Metropolitan Homesick Blues

Southampton Stories & Other Stuff


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I never considered myself part of a demographic. Never, that is, until I was notified of my eligibility to receive compensation for being of a certain age. Canada Pension wanted to give me back a meager portion of the countless dollars I had contributed all my working life.

            “Well, that’s OK,” I thought. “I’ve earned it. But, is that all there is?”

            What I realized, right then and there, was that I was now considered different.

My new classifications were Retired, Senior Citizen, Pensioner, a full-fledged member in good standing in the Golden Age Club and one step above Baby Boomers. As someone in their sunset years I am a statistic in that target group marketers and advertisers pursue with diligence and diffidence.

            I don’t like being pigeonholed much less being considered old. All of that ageism comes with the stigma of someone who can finally spend the rest of their life on the golf course, taking bus tours, gardening, looking after their grandchildren, reading or getting lost in that insidious little screen.

            I have learned, though, that there are those of us who, as Dylan Thomas said, rage against the dying of the light. We are the retired ones who don’t considered ourselves retired. We still get involved by spending our days actively pursuing whatever it is that keeps our brains from going soft.

            I met a group of these very people the other day at the Legion in Owen Sound. I was there to attend a lecture sponsored by the Kiwanis Golden K Club. The primary purpose of their organization is geared to helping others. They spend their days in volunteer work. They were sharp in their observations and decisive in what they wanted to do.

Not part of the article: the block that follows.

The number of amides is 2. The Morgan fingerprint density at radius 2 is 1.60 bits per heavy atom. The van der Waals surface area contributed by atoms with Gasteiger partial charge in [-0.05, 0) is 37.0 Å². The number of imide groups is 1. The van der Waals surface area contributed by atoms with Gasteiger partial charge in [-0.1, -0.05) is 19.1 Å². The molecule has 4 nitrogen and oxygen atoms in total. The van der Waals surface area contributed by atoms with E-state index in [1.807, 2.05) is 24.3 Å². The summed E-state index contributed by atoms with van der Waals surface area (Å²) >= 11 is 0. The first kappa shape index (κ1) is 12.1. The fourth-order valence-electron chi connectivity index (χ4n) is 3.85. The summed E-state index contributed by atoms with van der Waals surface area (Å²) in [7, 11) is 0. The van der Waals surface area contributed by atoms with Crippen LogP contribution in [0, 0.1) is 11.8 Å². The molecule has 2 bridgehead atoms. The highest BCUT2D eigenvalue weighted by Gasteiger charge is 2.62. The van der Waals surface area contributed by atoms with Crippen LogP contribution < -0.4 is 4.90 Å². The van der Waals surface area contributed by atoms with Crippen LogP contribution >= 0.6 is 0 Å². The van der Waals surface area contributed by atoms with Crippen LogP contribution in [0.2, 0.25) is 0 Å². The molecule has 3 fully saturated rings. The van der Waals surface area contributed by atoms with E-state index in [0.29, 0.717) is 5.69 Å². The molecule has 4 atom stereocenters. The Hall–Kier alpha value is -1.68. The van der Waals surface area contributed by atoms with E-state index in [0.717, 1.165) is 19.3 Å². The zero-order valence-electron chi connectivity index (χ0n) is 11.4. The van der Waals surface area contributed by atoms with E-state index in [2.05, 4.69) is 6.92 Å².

They were smiling and friendly to an outsider like myself. These folks, much older than I, stay committed in spite of their personal health problems.

            Some say that in old age we become like children again. If so, there was a childish delight in how they went about their business. There was innocence in their attitude belied by a sense of purpose honed by years of experience. In short, they were sharp. Not old.

            They were elders.

            And doesn’t that term have a resonance to it. Elders. Our First Nations respect and seek the advice and council of their Elders. It’s the same with other indigenous peoples. They’ve done so for decades because with age comes experience, wisdom and knowledge that the young have yet to encounter.

            Perhaps we need to do away with all the labels sewn into the fabric of those who have reached that time in their lives. Give us our due. Call us Elders. And we will pass on all that we know of this world.

Written by metropolitanhomesickblues

April 21, 2009 at 7:16 PM

One Response

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  1. I always tell my son he can jump higher, run faster, and outdrive me 5o yards, but he’ll never catch up with me in wisdom. Makes him some kinda mad.

    I’m gonna be a Doc, play my mandolin and play golf until I can’t go on or drop over, whichever comes first.

    Dr. Tom Bibey

    April 21, 2009 at 7:26 PM

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